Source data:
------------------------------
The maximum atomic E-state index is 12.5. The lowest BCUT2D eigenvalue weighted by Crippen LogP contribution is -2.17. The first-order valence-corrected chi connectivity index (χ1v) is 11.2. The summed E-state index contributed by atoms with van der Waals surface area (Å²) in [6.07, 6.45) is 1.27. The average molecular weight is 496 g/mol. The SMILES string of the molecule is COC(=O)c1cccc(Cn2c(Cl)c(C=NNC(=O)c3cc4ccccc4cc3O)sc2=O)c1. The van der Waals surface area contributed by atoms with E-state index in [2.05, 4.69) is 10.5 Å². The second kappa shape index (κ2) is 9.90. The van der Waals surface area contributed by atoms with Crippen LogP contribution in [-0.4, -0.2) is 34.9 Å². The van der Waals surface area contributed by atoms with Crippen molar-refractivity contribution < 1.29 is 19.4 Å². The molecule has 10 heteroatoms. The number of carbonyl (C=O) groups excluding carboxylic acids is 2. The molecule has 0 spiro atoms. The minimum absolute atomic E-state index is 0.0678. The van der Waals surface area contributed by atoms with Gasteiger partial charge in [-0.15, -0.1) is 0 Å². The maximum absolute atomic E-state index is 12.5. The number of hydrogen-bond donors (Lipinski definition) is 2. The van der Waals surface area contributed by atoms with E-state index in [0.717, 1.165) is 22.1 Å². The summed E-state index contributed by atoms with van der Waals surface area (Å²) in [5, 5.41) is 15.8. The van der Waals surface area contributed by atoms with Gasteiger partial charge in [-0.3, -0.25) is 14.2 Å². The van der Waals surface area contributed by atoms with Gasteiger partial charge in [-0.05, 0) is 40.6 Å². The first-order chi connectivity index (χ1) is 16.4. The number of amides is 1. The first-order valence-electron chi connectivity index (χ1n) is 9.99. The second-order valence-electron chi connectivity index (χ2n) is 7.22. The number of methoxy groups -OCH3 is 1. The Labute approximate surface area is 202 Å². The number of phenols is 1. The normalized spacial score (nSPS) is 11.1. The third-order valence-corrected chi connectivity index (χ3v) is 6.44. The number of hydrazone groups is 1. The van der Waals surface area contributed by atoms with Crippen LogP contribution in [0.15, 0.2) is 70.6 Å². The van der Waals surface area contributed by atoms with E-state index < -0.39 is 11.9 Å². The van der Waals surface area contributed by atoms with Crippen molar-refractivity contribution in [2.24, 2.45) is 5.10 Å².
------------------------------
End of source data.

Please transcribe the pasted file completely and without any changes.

The maximum atomic E-state index is 12.5. The lowest BCUT2D eigenvalue weighted by Crippen LogP contribution is -2.17. The first-order valence-corrected chi connectivity index (χ1v) is 11.2. The summed E-state index contributed by atoms with van der Waals surface area (Å²) in [6.07, 6.45) is 1.27. The average molecular weight is 496 g/mol. The SMILES string of the molecule is COC(=O)c1cccc(Cn2c(Cl)c(C=NNC(=O)c3cc4ccccc4cc3O)sc2=O)c1. The van der Waals surface area contributed by atoms with E-state index in [2.05, 4.69) is 10.5 Å². The second kappa shape index (κ2) is 9.90. The van der Waals surface area contributed by atoms with Crippen LogP contribution in [-0.4, -0.2) is 34.9 Å². The van der Waals surface area contributed by atoms with Crippen molar-refractivity contribution < 1.29 is 19.4 Å². The molecule has 10 heteroatoms. The number of carbonyl (C=O) groups excluding carboxylic acids is 2. The molecule has 0 spiro atoms. The minimum absolute atomic E-state index is 0.0678. The van der Waals surface area contributed by atoms with Gasteiger partial charge in [-0.15, -0.1) is 0 Å². The maximum absolute atomic E-state index is 12.5. The number of hydrogen-bond donors (Lipinski definition) is 2. The van der Waals surface area contributed by atoms with E-state index in [0.717, 1.165) is 22.1 Å². The summed E-state index contributed by atoms with van der Waals surface area (Å²) in [5, 5.41) is 15.8. The van der Waals surface area contributed by atoms with Gasteiger partial charge in [-0.3, -0.25) is 14.2 Å². The van der Waals surface area contributed by atoms with Gasteiger partial charge in [-0.05, 0) is 40.6 Å². The first-order chi connectivity index (χ1) is 16.4. The number of amides is 1. The first-order valence-electron chi connectivity index (χ1n) is 9.99. The second-order valence-electron chi connectivity index (χ2n) is 7.22. The number of methoxy groups -OCH3 is 1. The Labute approximate surface area is 202 Å². The number of phenols is 1. The normalized spacial score (nSPS) is 11.1. The third-order valence-corrected chi connectivity index (χ3v) is 6.44. The number of hydrazone groups is 1. The van der Waals surface area contributed by atoms with Crippen LogP contribution in [0.15, 0.2) is 70.6 Å². The van der Waals surface area contributed by atoms with E-state index < -0.39 is 11.9 Å². The van der Waals surface area contributed by atoms with Crippen molar-refractivity contribution in [2.24, 2.45) is 5.10 Å².